During particularly rough weather, we would place our TV on the floor, lock the doors of our wardrobes and tie down anything else that might fall and break during the storm. We learnt this the hard way. On one particularly rocky night, Sandra and I returned to find our perfume bottles smashed on the floor after they slid off the shelf. My top bunk bed was fitted with a roll bar to keep me from falling out, and the showers were all fitted with rails in case we needed to hold on for balance. We also each had a life jacket in the cabin in case of an emergency. But nothing prepared me for seasickness. Some days the ship would rock incessantly. For the most part, we thought it was fun to walk around like we were drunk through the corridors or to be rocked to sleep like a baby. However, there were days when we felt like there was nothing that could make us feel better and we couldn’t wait to reach land or for the storm to pass. Dancing on stage during a storm was a battle for balance. It could be a little scary when dancing in a large, heavy feathery costume on a giant glass staircase or close to the 8-meter drop down into the band pit. Mostly it was just fun as we would travel from one side of the stage to the other with the help of the rocking ship.
The shows on board were spectacular, and I was really excited to be a part of something so creative. Little did I know that the first month onboard would be such a challenge; some days I was even too tired to head outside and take in fresh air and sunlight. Every muscle in my body ached as we rehearsed 10 or 12 hours a day in the ship’s theatre. We learnt the dance routines, the entrances and exits from the stage, and when a new set was coming in so we wouldn’t get squashed. We had costume fittings and learnt the costume changes. My shortest costume change was 20 seconds, and at first I was unable to make it in time. I would carefully lay out my costume in the exact order of how I would place it on my body so no time was lost. Eventually after much practice, I was able to change with time to check that my hair was still in place. One particular show was an hour long, and I had 12 costume changes. Part of our job was caring for the costumes, so we would hand-wash each costume once a month and hand-sew any holes or damage. One of the dancers was designated as the cast seamstress, and he or she would mend any large problems with the costumes, including repairing the feather backpacks we wore and large hats and wigs.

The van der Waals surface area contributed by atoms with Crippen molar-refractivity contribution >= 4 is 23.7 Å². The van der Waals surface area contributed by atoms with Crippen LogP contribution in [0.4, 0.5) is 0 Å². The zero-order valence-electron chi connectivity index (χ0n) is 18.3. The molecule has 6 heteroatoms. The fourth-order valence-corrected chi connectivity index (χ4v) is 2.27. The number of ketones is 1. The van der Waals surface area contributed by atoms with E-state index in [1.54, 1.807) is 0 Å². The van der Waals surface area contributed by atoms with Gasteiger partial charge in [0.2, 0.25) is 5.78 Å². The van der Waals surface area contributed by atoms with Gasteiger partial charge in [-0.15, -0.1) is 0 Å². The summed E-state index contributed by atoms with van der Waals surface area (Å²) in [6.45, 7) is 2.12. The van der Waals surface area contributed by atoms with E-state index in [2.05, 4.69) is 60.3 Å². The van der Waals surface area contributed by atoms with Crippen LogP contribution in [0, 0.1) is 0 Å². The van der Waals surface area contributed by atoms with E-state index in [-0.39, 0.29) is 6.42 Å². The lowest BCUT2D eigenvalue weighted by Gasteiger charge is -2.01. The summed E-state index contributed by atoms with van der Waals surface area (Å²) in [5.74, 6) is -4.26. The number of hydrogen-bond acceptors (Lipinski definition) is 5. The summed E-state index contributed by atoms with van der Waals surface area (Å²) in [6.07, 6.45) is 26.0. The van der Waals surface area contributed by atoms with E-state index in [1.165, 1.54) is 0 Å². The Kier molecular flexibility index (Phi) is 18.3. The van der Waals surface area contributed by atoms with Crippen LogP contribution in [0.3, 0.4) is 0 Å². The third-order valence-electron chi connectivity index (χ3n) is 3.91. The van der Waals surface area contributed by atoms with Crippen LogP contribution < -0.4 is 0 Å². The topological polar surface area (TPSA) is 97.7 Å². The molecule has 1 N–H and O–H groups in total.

The cast consisted of 11 female and 5 male dancers, and one female and one male singer. To run the shows smoothly, we had help from the backstage manager, a lighting technician, a sound technician and about 10 more men backstage to help move sets, props and even help the dancers with their quick changes. There was no better feeling than dancing for 1,000 people every night in beautiful costumes, and we had to perform no matter whether we had seasickness or were fatigued. Backstage could sometimes be total mayhem with sets breaking down and costumes ripping. Every now and then, we would play tricks on each other to keep ourselves entertained while performing the same show for the 100th time. We would mix people’s costumes up or hide just one of their shoes. It was funny to see them run around frantically trying to finish the costume change before the music started; sometimes they would just have to go on stage with a piece of their costume missing or with just one shoe. The show must go on!
I enjoyed my time working as a dancer as much as I did the lifestyle, which is why I ended up doing six more contracts onboard, each ranging from 8 to 11 months, before returning to life on land. It was a fantastic period in my life, and by the end, I knew well many ports in the U.S., Mexico, the Bahamas, Jamaica, Honduras, and the rest of the Caribbean. We worked hard and played hard, as what else is there to do when you are out at sea?